About this website

This website documents a sadly now defunct cycling club, the Northwood Wheelers. My father, David Saunders, was a member of the Northwood Wheelers from the late 1940s through to 1955, when adult life "distracted" him from cycling. A large part of this site consists of his cycling diaries (Open Roads) written at that time, and which he has annotated with photographs and editorial comments. You can reach this material via the menu at the top of the website.

Since the original incarnation of these web pages a couple of years ago, I have had emails and phone calls from former members of the Northwood Wheelers. I hope that this new version will encourage others to do the same. 

The tales of cycling presented here are the reason I took up cycling myself, albeit rather late in life (I too got diverted by student life). Not for me the motivation of the exploits of professional cyclists - rather, I was fired by the exploits of my father and his cycling pals, particularly his cycle tour to Scotland with Brian at the tender age of 16, the infamous Cheddar Gorge expedition, and possibly the best example of why you need to pay attention to the chain tension on a fixed gear bike.


Robert Saunders December 2008

Photo Gallery

The cover is very similar to that of issue 17 - it has the same Patterson picture, though the title font is slightly more elegant. The same two adverts are present before the main text of the Newsletter.

Page 1 

Editorial. This month, Bob is hugely proud of the achievements of Roger Bannister in being the first to break the four minute mile. This was on 6th May 1954, so the May issue of the magazine can’t have been out until well into May! Unfortunately the English football teams got beaten by their Yugoslavian counterparts. (continued page 2)

Page 2

From a discussion of other sports, Bob moves on to the thorny issue of club spirit, and reflects on a a letter printed on page 7 of the issue. Essentially, Bob’s observation is that clubs such as the Northwood Wheelers can funtion well only when the members cooperate and interact fully.


A new member is welcomed to the club (another is welcomed on page 3)

Page 3

Racing Results

Club ’25’ 16th May 1954. Colin Turner won with 1:05:04, Brian Major a very close 2nd.

Club ‘100’ 23rd May 1954. Six started, three finished. Of those, the winner was David Saunders (referred to a the Club’s promising 100 miler) in 4:50:08. It was wet and cold - there’s an account by the winner in Open Roads, May 1954.

Pages 4-7

One Thing Leads to Another, by K. R. Meredith

Seems begin as a reminiscence of riding for the Buckshee Wheelers (there’s a bit on this page (you need to scroll down a fair bit) about the Buckshee Wheelers, including this:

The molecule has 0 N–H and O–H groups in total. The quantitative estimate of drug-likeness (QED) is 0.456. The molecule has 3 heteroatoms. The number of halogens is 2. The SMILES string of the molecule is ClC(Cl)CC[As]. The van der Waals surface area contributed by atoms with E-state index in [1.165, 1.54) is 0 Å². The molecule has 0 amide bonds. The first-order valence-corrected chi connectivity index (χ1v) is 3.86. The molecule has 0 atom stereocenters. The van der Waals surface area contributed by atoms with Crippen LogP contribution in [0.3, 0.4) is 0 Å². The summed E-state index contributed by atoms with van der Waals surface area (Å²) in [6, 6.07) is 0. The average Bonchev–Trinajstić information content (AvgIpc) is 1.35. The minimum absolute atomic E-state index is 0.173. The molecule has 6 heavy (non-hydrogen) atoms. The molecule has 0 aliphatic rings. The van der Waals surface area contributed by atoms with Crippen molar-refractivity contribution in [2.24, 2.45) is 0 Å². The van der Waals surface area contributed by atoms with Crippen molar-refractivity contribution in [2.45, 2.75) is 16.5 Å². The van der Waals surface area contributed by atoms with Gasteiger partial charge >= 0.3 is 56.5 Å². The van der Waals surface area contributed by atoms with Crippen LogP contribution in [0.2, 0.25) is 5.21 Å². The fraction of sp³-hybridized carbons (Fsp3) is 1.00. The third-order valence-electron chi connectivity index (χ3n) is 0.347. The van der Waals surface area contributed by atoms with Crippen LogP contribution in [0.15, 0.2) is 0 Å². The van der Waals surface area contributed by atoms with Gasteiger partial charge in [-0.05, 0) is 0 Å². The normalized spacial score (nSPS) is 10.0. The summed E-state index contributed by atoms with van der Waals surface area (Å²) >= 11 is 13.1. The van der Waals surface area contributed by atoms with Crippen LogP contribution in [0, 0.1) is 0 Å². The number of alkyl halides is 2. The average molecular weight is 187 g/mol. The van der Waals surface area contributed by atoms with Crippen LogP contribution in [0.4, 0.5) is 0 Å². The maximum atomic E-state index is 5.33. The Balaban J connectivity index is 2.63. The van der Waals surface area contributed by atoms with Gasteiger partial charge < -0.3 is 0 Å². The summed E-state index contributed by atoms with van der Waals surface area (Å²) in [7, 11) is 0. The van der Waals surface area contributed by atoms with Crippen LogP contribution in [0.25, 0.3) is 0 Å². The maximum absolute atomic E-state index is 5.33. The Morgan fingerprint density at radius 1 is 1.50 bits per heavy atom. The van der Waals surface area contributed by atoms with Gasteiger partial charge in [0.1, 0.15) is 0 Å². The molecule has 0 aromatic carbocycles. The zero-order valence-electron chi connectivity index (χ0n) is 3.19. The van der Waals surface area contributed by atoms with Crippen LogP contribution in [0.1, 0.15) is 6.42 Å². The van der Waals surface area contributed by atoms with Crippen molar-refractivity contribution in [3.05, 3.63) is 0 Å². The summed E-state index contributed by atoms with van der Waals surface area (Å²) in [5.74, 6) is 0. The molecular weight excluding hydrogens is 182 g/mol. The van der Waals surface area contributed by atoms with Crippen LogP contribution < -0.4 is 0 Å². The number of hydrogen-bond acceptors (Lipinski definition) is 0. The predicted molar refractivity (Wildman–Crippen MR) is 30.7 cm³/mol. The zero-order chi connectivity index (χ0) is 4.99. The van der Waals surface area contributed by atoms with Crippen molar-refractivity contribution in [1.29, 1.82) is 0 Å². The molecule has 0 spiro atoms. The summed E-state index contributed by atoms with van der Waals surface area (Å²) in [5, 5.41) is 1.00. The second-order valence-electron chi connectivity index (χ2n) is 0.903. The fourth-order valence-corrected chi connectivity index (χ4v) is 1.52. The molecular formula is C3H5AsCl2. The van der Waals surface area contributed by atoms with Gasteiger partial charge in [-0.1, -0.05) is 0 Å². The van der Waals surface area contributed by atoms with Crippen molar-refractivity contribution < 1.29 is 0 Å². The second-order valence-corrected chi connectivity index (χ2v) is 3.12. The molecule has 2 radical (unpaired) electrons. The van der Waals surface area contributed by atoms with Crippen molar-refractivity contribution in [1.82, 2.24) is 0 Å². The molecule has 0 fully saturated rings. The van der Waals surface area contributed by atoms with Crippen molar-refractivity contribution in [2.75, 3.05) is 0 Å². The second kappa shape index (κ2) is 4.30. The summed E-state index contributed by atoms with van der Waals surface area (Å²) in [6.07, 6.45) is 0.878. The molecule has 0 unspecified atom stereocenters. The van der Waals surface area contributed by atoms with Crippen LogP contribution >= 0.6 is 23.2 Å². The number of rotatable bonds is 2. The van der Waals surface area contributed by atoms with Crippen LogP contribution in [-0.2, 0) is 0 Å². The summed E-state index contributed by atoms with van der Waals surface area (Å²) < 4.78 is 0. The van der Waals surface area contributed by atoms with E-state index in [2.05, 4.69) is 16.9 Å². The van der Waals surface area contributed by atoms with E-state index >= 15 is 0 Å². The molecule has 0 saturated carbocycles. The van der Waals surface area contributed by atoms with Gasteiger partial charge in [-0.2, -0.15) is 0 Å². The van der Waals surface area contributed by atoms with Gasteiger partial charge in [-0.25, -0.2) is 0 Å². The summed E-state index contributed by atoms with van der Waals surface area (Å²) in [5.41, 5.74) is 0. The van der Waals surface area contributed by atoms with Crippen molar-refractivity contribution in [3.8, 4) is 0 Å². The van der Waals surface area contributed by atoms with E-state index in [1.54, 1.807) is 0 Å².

The man behind the Buckshee Wheelers was Johnnie Walker, a member of the Sheffield Central and Oval CC who was posted to Cairo in October 1939 as a sergeant in General Staff Intelligence. Like many servicemen he had left his bike back in the UK but managed to buy one in Egypt that he rode around Cairo when not on duty. 

The upshot was that he met other cyclists in the area and together they advertised in the Egyptian Mail that they had a spare bike which servicemen could use when on leave.  This resulted in some 180 letters from personnel wishing to go cycling again. Johnnie organised a cyclist reunion in Cairo which was attended by over a hundred  military men keen to experience the fellowship of other cyclists' company.

Thus was formed the Fraternity of the Buckshee Wheelers very soon known as just The Buckshee Wheelers.  Buckshee was derived from baksheesh, an Arabic word denoting 'free or something for nothing'.  Now they had a club, hundreds of potential members but only four bikes so Johnnie appealed to the cycle trade back home in the UK who, to their amazement, shipped out 100 new bikes loaded onto three army lorries.

Now the club was established with machines they set about organising their first race in October 1941.  It was a 25-mile time trial starting beneath the pyramids and the winner was presented with the 'Bully Beef Trophy', made by another soldier from a silver-plated bully-beef tin hammered into the shape of a pyramid and mounted on a wooden plinth. The club also ran regular club runs of up to 100 miles over the desert roads. The Bully Beef Trophy continued to be a success for several years until in 1944 the club decided to organise a massed-start road race on the island of Ghezira where several hundred police obligingly closed the roads for the event! An Egyptian, Faris Bey Sarafin, donated a magnificent 50 guinea cup for the event which had an entry of 120 riders.